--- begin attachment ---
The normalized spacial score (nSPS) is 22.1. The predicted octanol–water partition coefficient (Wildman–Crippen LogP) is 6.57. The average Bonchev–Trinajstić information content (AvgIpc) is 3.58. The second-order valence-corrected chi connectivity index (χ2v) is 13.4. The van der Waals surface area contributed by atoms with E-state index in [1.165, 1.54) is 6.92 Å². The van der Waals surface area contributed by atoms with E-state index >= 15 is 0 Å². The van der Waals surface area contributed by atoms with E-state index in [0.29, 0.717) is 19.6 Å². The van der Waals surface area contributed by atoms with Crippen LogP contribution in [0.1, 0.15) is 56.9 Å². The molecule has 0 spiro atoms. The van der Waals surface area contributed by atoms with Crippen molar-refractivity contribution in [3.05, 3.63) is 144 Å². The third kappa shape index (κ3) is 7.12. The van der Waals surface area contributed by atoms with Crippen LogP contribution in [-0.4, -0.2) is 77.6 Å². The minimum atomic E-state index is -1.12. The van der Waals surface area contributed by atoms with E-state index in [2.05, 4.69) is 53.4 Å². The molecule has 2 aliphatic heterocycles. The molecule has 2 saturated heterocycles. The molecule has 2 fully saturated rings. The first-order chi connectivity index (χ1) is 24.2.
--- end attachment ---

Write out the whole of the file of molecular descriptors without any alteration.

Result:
The normalized spacial score (nSPS) is 22.1. The predicted octanol–water partition coefficient (Wildman–Crippen LogP) is 6.57. The average Bonchev–Trinajstić information content (AvgIpc) is 3.58. The second-order valence-corrected chi connectivity index (χ2v) is 13.4. The van der Waals surface area contributed by atoms with E-state index in [1.165, 1.54) is 6.92 Å². The van der Waals surface area contributed by atoms with E-state index >= 15 is 0 Å². The van der Waals surface area contributed by atoms with E-state index in [0.29, 0.717) is 19.6 Å². The van der Waals surface area contributed by atoms with Crippen LogP contribution in [0.1, 0.15) is 56.9 Å². The molecule has 0 spiro atoms. The van der Waals surface area contributed by atoms with Crippen molar-refractivity contribution in [3.05, 3.63) is 144 Å². The third kappa shape index (κ3) is 7.12. The van der Waals surface area contributed by atoms with Crippen LogP contribution in [-0.4, -0.2) is 77.6 Å². The minimum atomic E-state index is -1.12. The van der Waals surface area contributed by atoms with E-state index in [2.05, 4.69) is 53.4 Å². The molecule has 2 aliphatic heterocycles. The molecule has 2 saturated heterocycles. The molecule has 2 fully saturated rings. The first-order chi connectivity index (χ1) is 24.2.